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Homework Help: Physics resources

  1. Apr 7, 2004 #1
    Hey ppl, I am new and as was wondering if you guys know of any web pages or books that I can get to learn calculus based physics on my own? I just recently found that my physics teacher is not a good one and the faculty in my university are not willing to do anything b/c he is the only one who can teach the class at that time of day. I thought I was doing pretty well but I plan on transferring to a different school to finish my degree and I don't want to end being shafted b/c I don't know what I am supposed to know.

    On a side note, I am doing a report on the magnetic field of the earth. I tried looking for resources, but I wanted something a little more in depth with more calculations. Help would be VERY much appreciated.
  2. jcsd
  3. Apr 7, 2004 #2


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  4. Apr 7, 2004 #3
    well, they don't have to be free. but thanx for site! :smile:
  5. Apr 7, 2004 #4
    Not free, but an excellent book, among the most widely used:

    Physics for Scientists and Engineers, 5th ed., Raymond Serway & Robert Beichner

    They recently released the 6th edition, so you should be able to find the 5th at a good price if you check around at used bookstores or campus bulletinboards.

    Strangely, though, I looked online & didn't find any good deals. There were some listings that looked like good deals, but on closer inspection they seemed to be "partial" versions of the book. (Or it could be that the people were actually selling the right thing but the websites that listed them were inaccurate.) Be careful. There are various versions of this book. You don't want "Part I" or "Part II" or "Part II with Modern Physics".

    Make sure you get the one that has all chapters 1-39. It has about 1400 pages (1288 + preface + appendix + index), covering mechanics, waves, thermodynamics, electricity and magnetism, light and optics, and 1 chapter on relativity.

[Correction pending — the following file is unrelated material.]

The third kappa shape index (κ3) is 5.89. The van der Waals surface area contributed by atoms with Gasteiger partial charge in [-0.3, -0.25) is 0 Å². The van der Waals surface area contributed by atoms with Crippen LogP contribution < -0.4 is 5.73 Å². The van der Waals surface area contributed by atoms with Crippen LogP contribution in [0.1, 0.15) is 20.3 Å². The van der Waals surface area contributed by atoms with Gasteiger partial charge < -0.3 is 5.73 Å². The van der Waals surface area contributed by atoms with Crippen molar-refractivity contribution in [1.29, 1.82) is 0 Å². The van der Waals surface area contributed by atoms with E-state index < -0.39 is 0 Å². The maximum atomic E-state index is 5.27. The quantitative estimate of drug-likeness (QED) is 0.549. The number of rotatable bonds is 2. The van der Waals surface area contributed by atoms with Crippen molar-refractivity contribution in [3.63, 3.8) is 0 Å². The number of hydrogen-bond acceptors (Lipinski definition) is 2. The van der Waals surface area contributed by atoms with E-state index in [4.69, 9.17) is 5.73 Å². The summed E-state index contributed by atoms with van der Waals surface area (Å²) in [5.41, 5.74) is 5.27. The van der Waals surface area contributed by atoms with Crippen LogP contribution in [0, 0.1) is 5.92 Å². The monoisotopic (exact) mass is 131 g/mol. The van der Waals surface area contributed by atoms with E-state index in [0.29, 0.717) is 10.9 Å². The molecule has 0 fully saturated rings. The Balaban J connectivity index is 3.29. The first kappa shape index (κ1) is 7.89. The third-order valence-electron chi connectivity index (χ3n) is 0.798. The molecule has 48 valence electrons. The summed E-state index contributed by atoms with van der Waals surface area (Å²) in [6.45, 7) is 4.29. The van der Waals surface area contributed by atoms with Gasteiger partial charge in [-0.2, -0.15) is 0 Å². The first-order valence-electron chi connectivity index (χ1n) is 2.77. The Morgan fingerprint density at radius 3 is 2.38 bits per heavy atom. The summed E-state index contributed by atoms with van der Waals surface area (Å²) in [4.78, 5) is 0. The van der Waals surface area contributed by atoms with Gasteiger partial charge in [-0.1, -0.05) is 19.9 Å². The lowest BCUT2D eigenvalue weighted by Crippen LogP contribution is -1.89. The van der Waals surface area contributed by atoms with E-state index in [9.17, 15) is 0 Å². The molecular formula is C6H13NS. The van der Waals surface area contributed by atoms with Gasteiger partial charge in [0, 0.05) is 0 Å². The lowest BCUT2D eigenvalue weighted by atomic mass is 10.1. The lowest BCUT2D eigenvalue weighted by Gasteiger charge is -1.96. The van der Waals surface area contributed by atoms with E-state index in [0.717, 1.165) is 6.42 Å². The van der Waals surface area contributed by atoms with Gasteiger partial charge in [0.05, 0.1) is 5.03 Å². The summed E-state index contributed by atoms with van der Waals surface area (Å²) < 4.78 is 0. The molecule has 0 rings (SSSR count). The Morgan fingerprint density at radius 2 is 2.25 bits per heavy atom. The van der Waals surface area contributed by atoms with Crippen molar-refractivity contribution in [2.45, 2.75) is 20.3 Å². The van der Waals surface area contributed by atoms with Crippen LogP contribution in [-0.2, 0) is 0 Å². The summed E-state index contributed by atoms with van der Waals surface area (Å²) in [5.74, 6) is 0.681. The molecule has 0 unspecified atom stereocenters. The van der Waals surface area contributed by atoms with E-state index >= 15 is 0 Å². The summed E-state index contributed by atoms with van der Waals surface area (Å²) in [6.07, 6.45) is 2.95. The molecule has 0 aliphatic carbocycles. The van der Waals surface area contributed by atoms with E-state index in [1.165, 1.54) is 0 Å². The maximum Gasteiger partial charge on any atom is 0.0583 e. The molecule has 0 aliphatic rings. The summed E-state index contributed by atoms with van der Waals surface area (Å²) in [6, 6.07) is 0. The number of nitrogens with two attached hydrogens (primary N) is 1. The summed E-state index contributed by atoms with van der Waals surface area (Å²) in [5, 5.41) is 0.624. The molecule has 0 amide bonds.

6. Apr 8, 2004 #5
    hehe. I use that book for class. It is ok but it only explains things well in the first few sections of a chapter and then after that it gets really hard to figure out what they are trying to say. The hyperphysics site is great though. Just what I was looking for. That way if I don't understand something in the book, I can go to the site and hopefully understand completely. thanks guys. oh, do you know what electrical engineers do in general? I asked the question in the engineering area but nobody responded yet.
  7. Apr 8, 2004 #6
    Halliday and Resnick is also very common, and I think it's a very solid textbook. The explanations are good, I think. And it's always a good idea to have a bunch of different books on the same subject. If I don't understand something, I can go to H&R or Serway or Feynman or Griffiths, or any combination of them if I don't like an explanation one of them gives!

    Electrical engineers do "stuff" that uses electronics, in general. There is a huge variety of tasks that they perform, depending on the paticular company, the project, the position, the specialty, etc. They can do many things, from being a project manager for building a robot to designing a simple circuit.

  8. Apr 8, 2004 #7
  9. Apr 10, 2004 #8
    thanx ppl!
  10. Apr 11, 2004 #9
    I just came across this site & thought of your thread. There's a lot of interesting info about modern physics on this site. Introductory level, no math, but good clear conceptual explanations that you may find helpful:

    http://www.colorado.edu/physics/2000/cover.html [Broken]
    Last edited by a moderator: May 1, 2017
  11. Apr 12, 2004 #10
    I am pretty glad I found this site. :)
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